Functional Structure of an Organization: Advantages, Disadvantages & Example
A functional organizational structure is one of several reporting structures a company could implement. Read on to learn why a company might implement a functional structure and the advantages and disadvantages for both company and staff.
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What is an Organizational Structure?
An organizational structure defines the reporting relationships in a company; in other words, who works for who. Companies choose an organizational structure based on many factors, including their size, their geographic dispersion, and the number of different products and services they offer.
What is a Functional Organizational Structure?
In a functional organizational structure , an organization's reporting relationships are grouped based on specialty, or functional area. For example, there might be separate departments for marketing, accounting, and engineering. Generally, all the functional heads will report directly to the company president or CEO.
There are some definite advantages to grouping all staff by function:
- Staff is managed by a person with experience in their same specialty who can adequately understand and review their work.
- Staffers have the opportunity to move up within their functional areas, which gives a reason for them to stay long term. The company gets the advantage of their expertise and company knowledge over time.
- Staffers work with others in their field, which allows for knowledge sharing and lateral job moves to learn new skills.
The functional structure also has some disadvantages, including:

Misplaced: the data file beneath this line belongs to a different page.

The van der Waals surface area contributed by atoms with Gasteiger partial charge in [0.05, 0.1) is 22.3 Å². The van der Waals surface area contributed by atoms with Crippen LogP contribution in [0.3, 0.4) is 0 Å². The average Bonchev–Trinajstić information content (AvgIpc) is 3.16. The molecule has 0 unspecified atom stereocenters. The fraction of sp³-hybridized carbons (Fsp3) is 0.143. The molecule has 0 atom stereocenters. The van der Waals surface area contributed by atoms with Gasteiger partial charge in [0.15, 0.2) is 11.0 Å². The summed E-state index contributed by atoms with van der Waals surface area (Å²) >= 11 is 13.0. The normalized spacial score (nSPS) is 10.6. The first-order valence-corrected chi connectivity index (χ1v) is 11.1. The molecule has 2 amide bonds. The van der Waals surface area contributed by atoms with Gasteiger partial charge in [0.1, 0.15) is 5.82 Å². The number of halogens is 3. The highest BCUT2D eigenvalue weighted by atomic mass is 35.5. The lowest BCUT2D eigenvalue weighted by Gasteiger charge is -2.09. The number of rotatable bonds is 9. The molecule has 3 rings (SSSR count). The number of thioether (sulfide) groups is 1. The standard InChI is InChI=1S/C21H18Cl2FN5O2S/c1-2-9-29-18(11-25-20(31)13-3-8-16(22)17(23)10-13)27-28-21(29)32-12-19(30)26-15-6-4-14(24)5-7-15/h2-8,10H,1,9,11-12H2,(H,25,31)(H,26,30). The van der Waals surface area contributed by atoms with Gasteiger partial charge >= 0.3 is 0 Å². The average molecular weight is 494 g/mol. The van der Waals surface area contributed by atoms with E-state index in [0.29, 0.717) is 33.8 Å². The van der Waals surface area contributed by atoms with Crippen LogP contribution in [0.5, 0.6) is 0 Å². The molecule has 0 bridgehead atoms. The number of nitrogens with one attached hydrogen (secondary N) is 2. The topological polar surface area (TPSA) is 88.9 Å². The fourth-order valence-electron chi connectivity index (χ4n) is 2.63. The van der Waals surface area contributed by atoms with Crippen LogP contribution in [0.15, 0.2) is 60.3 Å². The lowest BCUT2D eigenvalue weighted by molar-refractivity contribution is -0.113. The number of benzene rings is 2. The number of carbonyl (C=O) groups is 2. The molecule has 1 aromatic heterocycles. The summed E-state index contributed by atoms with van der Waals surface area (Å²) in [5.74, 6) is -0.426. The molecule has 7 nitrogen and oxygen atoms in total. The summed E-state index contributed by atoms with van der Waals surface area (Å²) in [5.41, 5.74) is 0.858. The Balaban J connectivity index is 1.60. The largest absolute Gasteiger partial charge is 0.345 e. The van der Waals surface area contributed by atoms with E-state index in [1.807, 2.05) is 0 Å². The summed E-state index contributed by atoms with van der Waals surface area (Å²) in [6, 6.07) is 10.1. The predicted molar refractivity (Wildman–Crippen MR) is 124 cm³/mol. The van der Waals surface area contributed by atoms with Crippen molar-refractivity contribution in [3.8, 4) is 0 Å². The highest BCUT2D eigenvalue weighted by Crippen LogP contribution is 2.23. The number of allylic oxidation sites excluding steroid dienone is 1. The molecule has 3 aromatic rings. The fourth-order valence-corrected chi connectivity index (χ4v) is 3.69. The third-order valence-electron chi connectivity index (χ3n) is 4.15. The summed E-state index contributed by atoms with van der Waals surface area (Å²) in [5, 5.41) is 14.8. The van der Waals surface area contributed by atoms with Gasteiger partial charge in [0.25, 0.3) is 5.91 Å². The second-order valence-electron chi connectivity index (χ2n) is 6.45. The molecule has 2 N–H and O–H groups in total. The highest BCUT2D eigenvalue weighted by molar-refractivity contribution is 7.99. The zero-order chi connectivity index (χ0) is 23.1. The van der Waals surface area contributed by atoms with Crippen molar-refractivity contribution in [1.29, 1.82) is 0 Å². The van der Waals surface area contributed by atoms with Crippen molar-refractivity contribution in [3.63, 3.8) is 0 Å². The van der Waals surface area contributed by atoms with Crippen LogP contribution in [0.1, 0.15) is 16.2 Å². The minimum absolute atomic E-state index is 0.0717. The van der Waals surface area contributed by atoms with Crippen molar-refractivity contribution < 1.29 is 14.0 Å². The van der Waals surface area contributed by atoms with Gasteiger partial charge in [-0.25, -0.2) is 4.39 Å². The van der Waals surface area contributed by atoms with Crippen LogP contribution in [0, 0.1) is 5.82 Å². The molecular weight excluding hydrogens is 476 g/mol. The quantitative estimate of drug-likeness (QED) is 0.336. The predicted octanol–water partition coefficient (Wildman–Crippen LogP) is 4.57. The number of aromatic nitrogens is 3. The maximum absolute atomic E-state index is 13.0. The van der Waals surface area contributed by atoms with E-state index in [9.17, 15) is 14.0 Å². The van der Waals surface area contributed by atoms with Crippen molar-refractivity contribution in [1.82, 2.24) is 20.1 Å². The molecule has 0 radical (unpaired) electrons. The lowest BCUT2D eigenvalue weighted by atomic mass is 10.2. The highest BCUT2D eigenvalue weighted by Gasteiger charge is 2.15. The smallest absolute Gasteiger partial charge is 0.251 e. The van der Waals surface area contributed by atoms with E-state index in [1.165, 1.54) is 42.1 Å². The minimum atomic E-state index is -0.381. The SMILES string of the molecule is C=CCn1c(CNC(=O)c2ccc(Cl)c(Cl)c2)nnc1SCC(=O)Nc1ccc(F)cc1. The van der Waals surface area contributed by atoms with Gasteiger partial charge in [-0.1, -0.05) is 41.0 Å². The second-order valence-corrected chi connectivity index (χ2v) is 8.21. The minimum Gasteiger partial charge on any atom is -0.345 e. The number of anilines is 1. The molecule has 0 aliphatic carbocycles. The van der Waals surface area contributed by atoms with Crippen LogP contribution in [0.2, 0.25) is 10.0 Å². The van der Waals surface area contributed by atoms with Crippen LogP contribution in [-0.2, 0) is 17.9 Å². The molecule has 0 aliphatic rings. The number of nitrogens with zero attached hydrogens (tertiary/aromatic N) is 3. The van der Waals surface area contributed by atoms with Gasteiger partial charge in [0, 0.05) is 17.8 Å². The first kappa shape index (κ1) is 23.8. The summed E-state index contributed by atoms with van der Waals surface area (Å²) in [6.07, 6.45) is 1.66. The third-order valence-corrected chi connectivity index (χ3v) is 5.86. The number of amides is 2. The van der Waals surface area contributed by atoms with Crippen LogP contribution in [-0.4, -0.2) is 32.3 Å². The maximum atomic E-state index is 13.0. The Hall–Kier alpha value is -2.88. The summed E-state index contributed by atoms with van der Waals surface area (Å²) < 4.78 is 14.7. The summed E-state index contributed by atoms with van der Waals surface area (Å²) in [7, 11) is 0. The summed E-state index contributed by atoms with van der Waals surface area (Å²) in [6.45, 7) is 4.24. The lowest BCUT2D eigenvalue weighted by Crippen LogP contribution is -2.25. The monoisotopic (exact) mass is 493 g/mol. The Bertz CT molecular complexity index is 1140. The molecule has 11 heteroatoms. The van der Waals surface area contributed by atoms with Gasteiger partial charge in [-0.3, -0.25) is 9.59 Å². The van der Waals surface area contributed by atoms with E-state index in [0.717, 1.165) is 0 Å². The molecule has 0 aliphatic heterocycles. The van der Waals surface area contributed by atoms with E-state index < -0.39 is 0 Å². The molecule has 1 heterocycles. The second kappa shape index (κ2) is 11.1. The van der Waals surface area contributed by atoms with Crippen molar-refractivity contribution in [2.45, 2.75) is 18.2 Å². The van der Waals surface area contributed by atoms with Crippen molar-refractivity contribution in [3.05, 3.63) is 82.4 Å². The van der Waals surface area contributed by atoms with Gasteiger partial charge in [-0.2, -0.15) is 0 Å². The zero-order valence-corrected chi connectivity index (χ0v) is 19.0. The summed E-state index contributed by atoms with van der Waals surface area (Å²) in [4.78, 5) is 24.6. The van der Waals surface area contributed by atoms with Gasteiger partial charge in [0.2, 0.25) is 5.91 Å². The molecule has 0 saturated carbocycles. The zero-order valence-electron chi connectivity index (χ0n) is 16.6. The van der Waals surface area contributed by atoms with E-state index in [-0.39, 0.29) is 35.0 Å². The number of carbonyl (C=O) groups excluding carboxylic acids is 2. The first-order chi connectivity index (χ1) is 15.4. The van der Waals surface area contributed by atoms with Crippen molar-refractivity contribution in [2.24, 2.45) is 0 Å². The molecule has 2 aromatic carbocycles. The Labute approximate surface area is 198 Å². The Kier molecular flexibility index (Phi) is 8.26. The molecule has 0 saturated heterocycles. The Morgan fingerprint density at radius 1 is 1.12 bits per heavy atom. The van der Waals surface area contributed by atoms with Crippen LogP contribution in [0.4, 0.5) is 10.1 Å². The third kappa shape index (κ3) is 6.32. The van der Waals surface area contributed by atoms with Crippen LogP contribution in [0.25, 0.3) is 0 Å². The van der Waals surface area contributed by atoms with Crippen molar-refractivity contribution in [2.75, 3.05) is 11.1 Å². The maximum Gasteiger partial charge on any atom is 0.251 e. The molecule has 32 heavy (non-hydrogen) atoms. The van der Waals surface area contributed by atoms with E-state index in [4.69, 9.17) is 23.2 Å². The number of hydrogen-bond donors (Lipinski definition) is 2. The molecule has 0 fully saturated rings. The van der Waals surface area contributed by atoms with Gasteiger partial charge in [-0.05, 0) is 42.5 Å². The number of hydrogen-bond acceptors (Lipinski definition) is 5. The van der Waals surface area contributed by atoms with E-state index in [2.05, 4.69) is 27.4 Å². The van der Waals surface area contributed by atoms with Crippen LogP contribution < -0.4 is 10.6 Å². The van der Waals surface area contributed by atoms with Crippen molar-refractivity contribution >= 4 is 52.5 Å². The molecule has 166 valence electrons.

- Functional areas may have difficulties working with other functional areas. There is often a perception that they are competing with other functional areas for resources and a lack of understanding of what other areas do for the company. So, the accounting department may be upset that its request for an additional headcount is denied, but the company financial results point to a need for additional sales people rather than accountants.
- As the company grows larger, the functional areas can become difficult to manage due to their size. They can become almost like small companies on their own, with their own cultures, facilities, and management methods.
- Functional areas may become distracted by their own goals and focus on them, rather than on overall company objectives. For instance, there may be a desire by the I.T. department to implement a new, state of the art computer system, but the overall company objectives support investment in new products instead. Since the unit doesn't have an overview of the entire company, it may focus attention on goals that it believes are important but which are not priorities for top management.
Companies who find the functional structure doesn't work well with their business will generally look to two other options: divisional structure and matrix structure.
In the divisional structure, a specific geographic or product area acts as a mini-company, with division staff for various functions, such as accounting, marketing and engineering. Each division is responsible for its financial results and generally reports into the company CEO.
In the matrix structure, staffers have dual reporting relationships, generally to both a functional manager and a product manager. This allows a single functional area expert to report to and support multiple products. It also gives the staffer a functional area manager, who understands their specialty and can review their work and give additional knowledge and direction.
An organizational structure defines the reporting relationships in a company. In a functional organizational structure, staffers with the same specialty, or function, are grouped together. The leaders of those functions generally report in to the company president or CEO.
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